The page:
With this in mind, security researcher Ralf-Philipp Weinmann of the University of Luxembourg set out to reverse engineer the baseband processor software of both Qualcomm and Infineon, and he easily spotted loads and loads of bugs, scattered all over the place, each and every one of which could lead to exploits – crashing the device, and even allowing the attacker to remotely execute code. Remember: all over the air. One of the exploits he found required nothing more but a 73 byte message to get remote code execution. Over the air.

You can do some crazy things with these exploits. For instance, you can turn on auto-answer, using the Hayes command set. This is a command language for modems designed in 1981, and it still works on modern baseband processors found in smartphones today (!). The auto-answer can be made silent and invisible, too.

While we can sort-of assume that the base stations in cell towers operated by large carriers are “safe”, the fact of the matter is that base stations are becoming a lot cheaper, and are being sold on eBay –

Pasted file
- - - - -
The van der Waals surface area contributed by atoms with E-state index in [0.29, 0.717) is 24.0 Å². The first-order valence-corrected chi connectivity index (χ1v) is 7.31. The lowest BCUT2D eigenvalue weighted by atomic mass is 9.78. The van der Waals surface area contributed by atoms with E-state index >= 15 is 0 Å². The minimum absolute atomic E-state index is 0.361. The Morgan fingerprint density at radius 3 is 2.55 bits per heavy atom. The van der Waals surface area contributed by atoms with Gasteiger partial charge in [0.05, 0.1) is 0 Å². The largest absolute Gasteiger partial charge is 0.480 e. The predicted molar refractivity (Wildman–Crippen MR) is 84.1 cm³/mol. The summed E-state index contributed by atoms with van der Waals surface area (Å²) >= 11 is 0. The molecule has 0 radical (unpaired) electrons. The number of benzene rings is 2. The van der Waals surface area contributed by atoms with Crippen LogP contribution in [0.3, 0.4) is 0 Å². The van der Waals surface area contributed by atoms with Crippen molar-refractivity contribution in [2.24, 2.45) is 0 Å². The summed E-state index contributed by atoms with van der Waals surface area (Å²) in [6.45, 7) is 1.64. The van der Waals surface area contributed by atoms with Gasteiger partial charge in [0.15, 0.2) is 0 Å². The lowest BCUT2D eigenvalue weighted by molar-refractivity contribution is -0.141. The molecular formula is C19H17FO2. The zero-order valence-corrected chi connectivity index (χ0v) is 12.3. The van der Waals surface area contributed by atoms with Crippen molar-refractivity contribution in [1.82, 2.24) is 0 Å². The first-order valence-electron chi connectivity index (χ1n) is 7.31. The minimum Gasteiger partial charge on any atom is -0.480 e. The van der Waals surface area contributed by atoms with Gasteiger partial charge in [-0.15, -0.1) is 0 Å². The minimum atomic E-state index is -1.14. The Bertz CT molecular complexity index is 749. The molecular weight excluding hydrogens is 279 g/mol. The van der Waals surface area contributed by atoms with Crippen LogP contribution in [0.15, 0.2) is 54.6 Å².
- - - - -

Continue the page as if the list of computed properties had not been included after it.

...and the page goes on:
and there are even open source base station software packages. Such base stations can be used to target phones. Put a compromised base station in a crowded area – or even a financial district or some other sensitive area – and you can remotely turn on microphones, cameras, place rootkits, place calls/send SMS messages to expensive numbers, and so on. Yes, you can even brick phones permanently.

This is a pretty serious issue, but one that you rarely hear about. This is such low-level, complex software that I would guess very few people in the world actually understand everything that’s going on here.

That complexity is exactly one of the reasons why it’s not easy to write your own baseband implementation. The list of standards that describe just GSM is unimaginably long – and that’s only GSM. Now you need to add UMTS, HSDPA, and so on, and so forth. And, of course, everything is covered by a ridiculously complex set of patents. To top it all off, communication authorities require baseband software to be certified.

Add all this up, and it’s easy to see why every cellphone manufacturer just opts for an off-the-shelf baseband processor and associated software. This does mean that each and every feature and smartphone has a piece of software that always runs (when the device is on), but that is essentially a black box. Whenever someone does dive into baseband software, many bugs and issues are found, which raises the question just how long this rather dubious situation can continue. “